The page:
Which Role Prepares You Best to Lead a Language Service Provider?

Translation and Language AI Reader Poll March 2024

Multiple factors played a role in financial results for the language services industry in 2023, including AI and a mostly conservative global economy. With Slator’s Language Service Provider Index (LSPI) now published, data from the representative sample of nearly 250 companies confirms that it was a challenging year for many smaller (Boutique) language services providers (LSPs).

However, close to half of the largest language companies in the sample had some growth. These Super Agencies, i.e. the companies in the LSPI with revenues greater than USD 200m, fared well. TransPerfect topped the list, growing revenues by 3% in 2023 to USD 1.16bn, a significant gain even if it’s a smaller increase than in previous years. 

TransPerfect’s Co-CEO Phil Shawe told Slator that the company expects “that Generative AI and Large Language Models (LLMs) will continue to reshape the industry, and our R&D spend and company focus is high in this area.”

That is the general context for the largest LSPs, but we wanted to know which LSP segment in the LSPI readers thought will do best in 2024. Most respondents (43.1%) said that Super Agencies will indeed fare better. Over a third of respondents (37.9%) chose Boutiques, the segment with revenues between USD 1m and USD 8m, as the one that will do best. The rest of the respondents were split between Challengers, companies with revenues between USD 8m and USD 25m (13.8%), and Leaders, companies with revenues greater than USD 25m (5.2%).

Better Prepared to Lead?

Most jobs in the language industry are changing as a result of automation — operations, finance, IT, etc. — either thanks to easily accessible AI technologies (e.g., orchestration) or house-grown solutions. Managing to scale any investment in these technologies goes hand in hand with convincing clients of the value LSPs still bring to them, and that takes leadership.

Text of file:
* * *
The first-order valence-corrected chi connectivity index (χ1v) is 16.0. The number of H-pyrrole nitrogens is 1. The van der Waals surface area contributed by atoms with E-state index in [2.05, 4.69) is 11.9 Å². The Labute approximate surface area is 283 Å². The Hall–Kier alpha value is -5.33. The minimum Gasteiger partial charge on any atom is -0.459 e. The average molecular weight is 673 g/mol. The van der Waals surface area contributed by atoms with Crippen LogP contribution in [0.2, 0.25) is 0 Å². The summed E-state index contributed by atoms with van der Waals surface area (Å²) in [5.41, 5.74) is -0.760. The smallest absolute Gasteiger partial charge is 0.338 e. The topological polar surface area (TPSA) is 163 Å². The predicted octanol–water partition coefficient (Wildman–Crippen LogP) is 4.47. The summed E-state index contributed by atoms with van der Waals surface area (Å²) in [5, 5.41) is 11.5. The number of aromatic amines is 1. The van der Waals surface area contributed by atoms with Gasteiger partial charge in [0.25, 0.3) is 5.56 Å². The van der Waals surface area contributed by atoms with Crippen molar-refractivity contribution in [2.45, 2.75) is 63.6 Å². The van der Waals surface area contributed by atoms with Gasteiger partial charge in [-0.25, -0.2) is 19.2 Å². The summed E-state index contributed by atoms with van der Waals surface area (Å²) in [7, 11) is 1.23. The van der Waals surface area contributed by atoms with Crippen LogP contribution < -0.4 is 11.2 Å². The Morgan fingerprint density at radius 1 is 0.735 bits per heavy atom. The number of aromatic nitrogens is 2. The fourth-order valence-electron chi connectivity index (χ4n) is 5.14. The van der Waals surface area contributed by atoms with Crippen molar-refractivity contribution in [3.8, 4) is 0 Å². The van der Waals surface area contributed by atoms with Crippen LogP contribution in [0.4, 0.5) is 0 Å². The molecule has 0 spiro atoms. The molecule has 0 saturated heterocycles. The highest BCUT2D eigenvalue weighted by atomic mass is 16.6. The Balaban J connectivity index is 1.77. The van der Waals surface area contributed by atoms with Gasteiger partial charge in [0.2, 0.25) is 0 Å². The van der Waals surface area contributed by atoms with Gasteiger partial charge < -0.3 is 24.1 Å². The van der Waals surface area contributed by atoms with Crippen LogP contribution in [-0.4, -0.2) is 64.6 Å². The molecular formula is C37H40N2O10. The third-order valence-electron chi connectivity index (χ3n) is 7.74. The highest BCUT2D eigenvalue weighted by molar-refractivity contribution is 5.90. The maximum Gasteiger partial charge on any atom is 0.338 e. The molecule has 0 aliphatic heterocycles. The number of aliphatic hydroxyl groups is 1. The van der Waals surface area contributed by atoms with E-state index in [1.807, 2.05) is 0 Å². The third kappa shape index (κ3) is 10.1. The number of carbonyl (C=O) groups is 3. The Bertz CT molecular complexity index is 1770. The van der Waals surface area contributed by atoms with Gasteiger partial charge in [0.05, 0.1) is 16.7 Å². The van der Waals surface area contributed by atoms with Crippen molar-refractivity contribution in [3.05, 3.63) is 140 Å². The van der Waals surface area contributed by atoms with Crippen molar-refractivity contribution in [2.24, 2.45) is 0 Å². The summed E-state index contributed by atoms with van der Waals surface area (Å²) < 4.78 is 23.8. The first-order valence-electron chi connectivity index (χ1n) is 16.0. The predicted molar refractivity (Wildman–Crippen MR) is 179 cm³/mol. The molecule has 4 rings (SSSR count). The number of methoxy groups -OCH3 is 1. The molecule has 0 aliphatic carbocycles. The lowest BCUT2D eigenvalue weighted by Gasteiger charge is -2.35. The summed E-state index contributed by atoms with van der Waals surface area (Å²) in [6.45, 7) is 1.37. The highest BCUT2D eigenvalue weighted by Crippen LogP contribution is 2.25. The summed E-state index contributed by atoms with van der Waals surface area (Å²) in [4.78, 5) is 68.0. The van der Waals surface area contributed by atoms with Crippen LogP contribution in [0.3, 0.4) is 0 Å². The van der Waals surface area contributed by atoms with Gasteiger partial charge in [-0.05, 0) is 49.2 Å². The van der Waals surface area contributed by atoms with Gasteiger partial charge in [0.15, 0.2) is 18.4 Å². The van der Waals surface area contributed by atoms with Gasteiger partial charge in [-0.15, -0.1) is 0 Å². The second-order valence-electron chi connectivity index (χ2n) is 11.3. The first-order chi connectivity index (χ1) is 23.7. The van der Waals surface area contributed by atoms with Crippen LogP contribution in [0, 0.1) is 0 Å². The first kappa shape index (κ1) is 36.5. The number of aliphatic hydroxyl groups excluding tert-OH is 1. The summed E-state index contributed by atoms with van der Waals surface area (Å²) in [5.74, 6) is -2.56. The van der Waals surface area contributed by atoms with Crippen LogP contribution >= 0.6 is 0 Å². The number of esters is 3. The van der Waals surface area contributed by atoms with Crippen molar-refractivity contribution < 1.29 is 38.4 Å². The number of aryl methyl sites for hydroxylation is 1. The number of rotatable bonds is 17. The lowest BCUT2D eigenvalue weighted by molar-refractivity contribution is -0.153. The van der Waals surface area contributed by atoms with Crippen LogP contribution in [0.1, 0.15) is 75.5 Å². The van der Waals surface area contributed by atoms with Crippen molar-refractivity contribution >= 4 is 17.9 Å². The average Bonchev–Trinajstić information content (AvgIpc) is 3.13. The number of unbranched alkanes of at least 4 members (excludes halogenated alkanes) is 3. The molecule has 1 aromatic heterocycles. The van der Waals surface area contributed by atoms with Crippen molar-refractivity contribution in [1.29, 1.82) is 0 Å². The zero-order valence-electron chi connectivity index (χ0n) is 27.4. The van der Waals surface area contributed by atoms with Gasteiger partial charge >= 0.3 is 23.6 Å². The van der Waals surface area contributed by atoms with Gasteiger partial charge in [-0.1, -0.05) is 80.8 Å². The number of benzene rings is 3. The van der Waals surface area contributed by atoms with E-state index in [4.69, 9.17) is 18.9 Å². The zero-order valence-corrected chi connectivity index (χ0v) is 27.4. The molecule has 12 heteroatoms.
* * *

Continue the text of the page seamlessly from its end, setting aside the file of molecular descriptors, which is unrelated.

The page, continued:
Good leaders know there is no substitute for experience and expertise, no matter how clever the humans or the bots. Many (if not most) LSPs were founded by linguists. Although it is well-known that lack of business acumen ends up hindering growth for many linguist-come-entrepreneurs, some do become leaders and learn on the job, are mentored by others, and take business courses. 

Two examples of these leaders are Anja Jones, Managing Director of the AJT agency, a guest at SlatorPod #200 who started her company as a linguist, and Jin Lee, now co-CEO of TransPerfect, who got his start as a project manager.

We asked readers which role prepares someone best for leading an LSP, and close to half of respondents (46.0%) picked project management, two equal-size groups chose sales (14.3%) and language expert (14.3%), and another two identical groups chose finance and admin (11.1%) and language ops (11.1%). The rest of the readers (3.2%) chose “other.”

Sweeping AI Legislation, v1.0 

The European Union has been working on creating AI legislation before the term “large language model” entered everyday discourse. The effort began circa 2020, and on February 14, 2024, the Chair of the Special Committee on AI at the European Parliament, Dragoș Tudorache, posted on X that Europe’s AI Act “is on track to become law.”

Not a quick read, the 892-page document discusses the use of AI from a perspective of risk, classifying AI systems as posing “low risk” (no special considerations), “limited risk” (including chatbots and requiring an AI disclaimer), to “high risk” (such as biometrics, requiring consent), and “unacceptable risk” (outright prohibiting the use of AI). Translation fits into a blurry range, from low to high risk, thus requiring careful evaluation by buyers and LSPs.

We asked readers what they think the EU AI Act’s impact is on language services demand, and opinions are split, about a third each, between net negative (34.8%), neutral (34.8%), and net positive (30.4%).

The End is Near! Of Q1 2024, That Is

March marches on, and with it, the end of the first quarter of 2024 gets closer. As the Language Service Provider Index (LSPI) reveals, there are indications of stability … for some companies. The Super Agencies managed to grow a bit.

The representative sample of 250 agencies may not tell the whole story, but it is an indication of how things may develop in 2024. The combined growth was 5.6% in 2023, but much of that growth can be attributed to M&A transactions. For more details, be sure to check the Slator LSPI.

Toward the end of February, we asked readers how their business year has been, and over a quarter (27.6%) answered it’s been great. Another quarter (25.9%) of respondents said it’s been good, and for the rest it has been flat (20.7%), not great (15.5%) or bad (10.3%).